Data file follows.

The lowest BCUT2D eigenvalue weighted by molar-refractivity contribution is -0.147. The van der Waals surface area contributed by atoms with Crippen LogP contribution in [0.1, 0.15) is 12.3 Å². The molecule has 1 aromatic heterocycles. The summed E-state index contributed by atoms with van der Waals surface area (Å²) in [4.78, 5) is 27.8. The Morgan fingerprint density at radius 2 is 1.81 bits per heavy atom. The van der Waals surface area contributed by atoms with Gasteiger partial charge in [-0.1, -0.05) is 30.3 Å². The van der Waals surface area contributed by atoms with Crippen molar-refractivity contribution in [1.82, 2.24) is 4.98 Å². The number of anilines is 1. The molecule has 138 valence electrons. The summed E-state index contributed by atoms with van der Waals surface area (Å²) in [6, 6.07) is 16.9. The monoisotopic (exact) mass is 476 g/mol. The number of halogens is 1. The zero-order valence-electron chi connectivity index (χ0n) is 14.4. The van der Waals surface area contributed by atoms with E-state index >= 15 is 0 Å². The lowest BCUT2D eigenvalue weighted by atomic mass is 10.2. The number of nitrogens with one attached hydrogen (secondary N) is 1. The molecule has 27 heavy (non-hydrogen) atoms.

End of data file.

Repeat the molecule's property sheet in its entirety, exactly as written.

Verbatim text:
The lowest BCUT2D eigenvalue weighted by molar-refractivity contribution is -0.147. The van der Waals surface area contributed by atoms with Crippen LogP contribution in [0.1, 0.15) is 12.3 Å². The molecule has 1 aromatic heterocycles. The summed E-state index contributed by atoms with van der Waals surface area (Å²) in [4.78, 5) is 27.8. The Morgan fingerprint density at radius 2 is 1.81 bits per heavy atom. The van der Waals surface area contributed by atoms with Gasteiger partial charge in [-0.1, -0.05) is 30.3 Å². The van der Waals surface area contributed by atoms with Crippen molar-refractivity contribution in [1.82, 2.24) is 4.98 Å². The number of anilines is 1. The molecule has 138 valence electrons. The summed E-state index contributed by atoms with van der Waals surface area (Å²) in [6, 6.07) is 16.9. The monoisotopic (exact) mass is 476 g/mol. The number of halogens is 1. The zero-order valence-electron chi connectivity index (χ0n) is 14.4. The van der Waals surface area contributed by atoms with E-state index >= 15 is 0 Å². The lowest BCUT2D eigenvalue weighted by atomic mass is 10.2. The number of nitrogens with one attached hydrogen (secondary N) is 1. The molecule has 27 heavy (non-hydrogen) atoms.